According to a recent article in the Harvard Business Review on The Sustainability Imperative,
over the past 10 years, environmental issues have steadily encroached on businesses’ capacity to create value for customers, shareholders, and other stakeholders. Globalized workforces and supply chains have created environmental pressures and attendant business liabilities. The rise of new world powers, notably China and India, has intensified competition for natural resources (especially oil) and added a geopolitical dimension to sustainability. “Externalities” such as carbon dioxide emissions and water use are fast becoming material – meaning that investors consider them central to a firm’s performance and stakeholders expect companies to share information about them.
Furthermore, these forces are magnified by escalating public and governmental concern about climate change, industrial pollution, food safety, and natural resource depletion, among other issues. Consumers in many countries are seeking out sustainable products and services or leaning on companies to improve the sustainability of traditional ones. Governments are interceding with unprecedented levels of new regulation – from the recent SEC ruling that climate risk is material to investors to the EPA’s mandate that greenhouse gases be regulated as a pollutant.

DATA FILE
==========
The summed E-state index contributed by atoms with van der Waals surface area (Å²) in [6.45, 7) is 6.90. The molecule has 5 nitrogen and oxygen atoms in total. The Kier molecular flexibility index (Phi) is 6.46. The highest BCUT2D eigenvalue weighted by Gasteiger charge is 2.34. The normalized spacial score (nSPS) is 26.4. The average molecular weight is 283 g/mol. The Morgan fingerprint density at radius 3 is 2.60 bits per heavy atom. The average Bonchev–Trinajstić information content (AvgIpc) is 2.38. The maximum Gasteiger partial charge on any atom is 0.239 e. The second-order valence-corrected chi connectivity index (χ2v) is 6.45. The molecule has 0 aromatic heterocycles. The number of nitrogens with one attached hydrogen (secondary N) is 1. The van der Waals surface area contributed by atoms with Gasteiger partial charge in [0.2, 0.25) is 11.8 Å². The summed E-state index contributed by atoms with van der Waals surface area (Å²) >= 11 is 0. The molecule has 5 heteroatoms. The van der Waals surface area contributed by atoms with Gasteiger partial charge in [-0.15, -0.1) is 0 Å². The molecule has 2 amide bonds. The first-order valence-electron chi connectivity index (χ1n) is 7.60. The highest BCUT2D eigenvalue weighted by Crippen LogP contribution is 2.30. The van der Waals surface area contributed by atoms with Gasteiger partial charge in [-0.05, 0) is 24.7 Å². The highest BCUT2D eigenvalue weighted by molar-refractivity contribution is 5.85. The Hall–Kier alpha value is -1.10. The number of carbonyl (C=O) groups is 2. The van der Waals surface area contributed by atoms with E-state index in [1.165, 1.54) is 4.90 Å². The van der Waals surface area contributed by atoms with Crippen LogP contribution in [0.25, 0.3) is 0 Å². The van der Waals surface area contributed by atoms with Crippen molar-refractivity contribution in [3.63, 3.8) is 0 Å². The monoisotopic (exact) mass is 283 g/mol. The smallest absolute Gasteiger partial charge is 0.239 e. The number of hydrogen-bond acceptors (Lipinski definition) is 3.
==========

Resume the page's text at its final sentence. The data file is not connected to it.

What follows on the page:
As a result, managers can no longer afford to ignore sustainability as a central factor in their companies’ long-term competitiveness.
Considering that a megatrend is a great force in societal development that will very likely affect the future in all areas in the next 10-15 years (Gitte Larsen on why megatrends matter), and that sustainability affects each and every one of us, it’s pretty easy to see that if sustainability isn’t the current megatrend, it soon will be. Less than 2.5% of the water on the planet is fresh, and two thirds of this is frozen. In recent years, energy crises have arisen in a number of US states, Central Asia, South Africa, Pakistan, and China and current oil reserves will empty within 50 years. Carbon dioxide levels have increased 36% in the past 180 years and is now about 25% higher than historical highs over the last 400,000 years! And this is just the beginning.
Environmental responsibility has pervaded the consumer mindset across the developed countries and is quickly taking root in the mind of the customer in the emerging market … where consumers are tired of smog filled cities, dirty water, and regular rolling black-outs. Consumers want a product that’s green, made with recyclable material in an environmentally friendly process, and produced in a socially responsible manner. Furthermore, they want a product that is high quality and cost effective — proving that sustainability cuts through the business and consumer worlds.
In short, sustainability is the current megatrend and an imperative. So what does this mean to your organization? That’s the subject of a future post.